| 29 | Luis Fonsi, Daddy Yankee | Despacito |
| 37 | Luis Fonsi, Daddy Yankee, Justin Bieber | Despacito — Remix |
| 40 | Pharrell Williams | Happy — From “Despicable Me 2” |

This is our cluster with high energy, valance, and tempo. This is definitely the most dynamic cluster. 💃

| 4 | Adele | Rolling in the Deep |
| 7 | Avicii | Wake Me Up |
| 8 | Eminem, Rihanna | Love The Way You Lie |
| 11 | Carly Rae Jepsen | Call Me Maybe |
| 15 | OMI, Felix Jaehn | Cheerleader — Felix Jaehn Remix Radio Edit |
| 17 | Shawn Mendes, Camila Cabello | Señorita |
| 18 | B.o.B, Hayley Williams | Airplanes (feat. Hayley Williams) |
| 22 | Calvin Harris | Summer |
| 25 | Macklemore & Ryan Lewis, Wanz | Thrift Shop (feat. Wanz) |
| 28 | Mike Posner, Seeb | I Took A Pill In Ibiza — Seeb Remix |
| 31 | Lil Nas X, Billy Ray Cyrus | Old Town Road — Remix |
| 32 | Shakira, Freshlyground | Waka Waka (This Time for Africa) |
| 33 | Don Omar, Lucenzo | Danza Kuduro |
| 35 | Sia | Cheap Thrills |
| 36 | Mark Ronson, Bruno Mars | Uptown Funk |
| 38 | Rihanna | Only Girl (In The World) |
| 42 | Nicki Minaj | Starships |
| 43 | Flo Rida | Whistle |

Another cluster with high energy but low acousticness. These look a bit all-around classified songs like the cluster 0. 🎼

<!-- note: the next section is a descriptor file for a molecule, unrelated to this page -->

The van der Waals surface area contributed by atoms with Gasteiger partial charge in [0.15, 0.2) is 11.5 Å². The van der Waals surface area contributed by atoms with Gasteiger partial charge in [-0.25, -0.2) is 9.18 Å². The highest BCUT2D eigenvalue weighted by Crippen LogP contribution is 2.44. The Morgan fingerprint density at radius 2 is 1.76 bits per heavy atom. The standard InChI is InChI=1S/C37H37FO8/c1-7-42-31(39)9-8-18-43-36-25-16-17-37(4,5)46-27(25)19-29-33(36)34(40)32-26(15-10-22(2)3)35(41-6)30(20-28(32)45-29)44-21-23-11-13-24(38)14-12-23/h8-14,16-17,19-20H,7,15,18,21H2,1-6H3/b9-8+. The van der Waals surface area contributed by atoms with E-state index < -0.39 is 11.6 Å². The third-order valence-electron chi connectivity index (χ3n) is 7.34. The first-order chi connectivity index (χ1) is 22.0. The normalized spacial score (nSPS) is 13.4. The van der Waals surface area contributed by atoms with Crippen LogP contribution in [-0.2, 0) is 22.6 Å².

| 3 | Gotye, Kimbra | Somebody That I Used To Know |
| 6 | Ariana Grande | 7 rings |
| 9 | Billie Eilish | bad guy |
| 21 | Wiz Khalifa, Charlie Puth | See You Again (feat. Charlie Puth) |
| 39 | Post Malone, Ty Dolla $ign | Psycho (feat. Ty Dolla $ign) |
| 47 | John Legend | All of Me |
| 48 | Passenger | Let Her Go |

Finally, our last cluster, high acousticness and instrumentalness describe best this one. This cluster has the slowest music style among other clusters with a little R&B and rock style.🎻

Finally, our analysis is completed and we end up with 5 clusters. The songs in the clusters might not be compatible with the genres in your mind and seem irrelevant. But please keep in mind that this work is based on the features, which are mostly technical indicators, provided by Spotify and the outputs are highly dependent on them. Regarding the quality of the results, I think they are not perfect but reasonable and they are convenient to be used for recommendation purposes. A person who listens to a song from a cluster might be delighted to hear another one from the same list. In a similar way, you can analyze your own playlists and discover hidden gems that you may like.

If you have further comments, please do not hesitate to reach me on my LinkedIn account and if you liked the article, do not forget to follow me on Medium, stay tuned!


Analytics Vidhya

Analytics Vidhya is a community of Analytics and Data…

Emre Rençberoğlu

Written by

Senior Data Scientist at BiTaksi |

Analytics Vidhya

Analytics Vidhya is a community of Analytics and Data Science professionals. We are building the next-gen data science ecosystem

Emre Rençberoğlu

Written by

Senior Data Scientist at BiTaksi |

Analytics Vidhya

Analytics Vidhya is a community of Analytics and Data Science professionals. We are building the next-gen data science ecosystem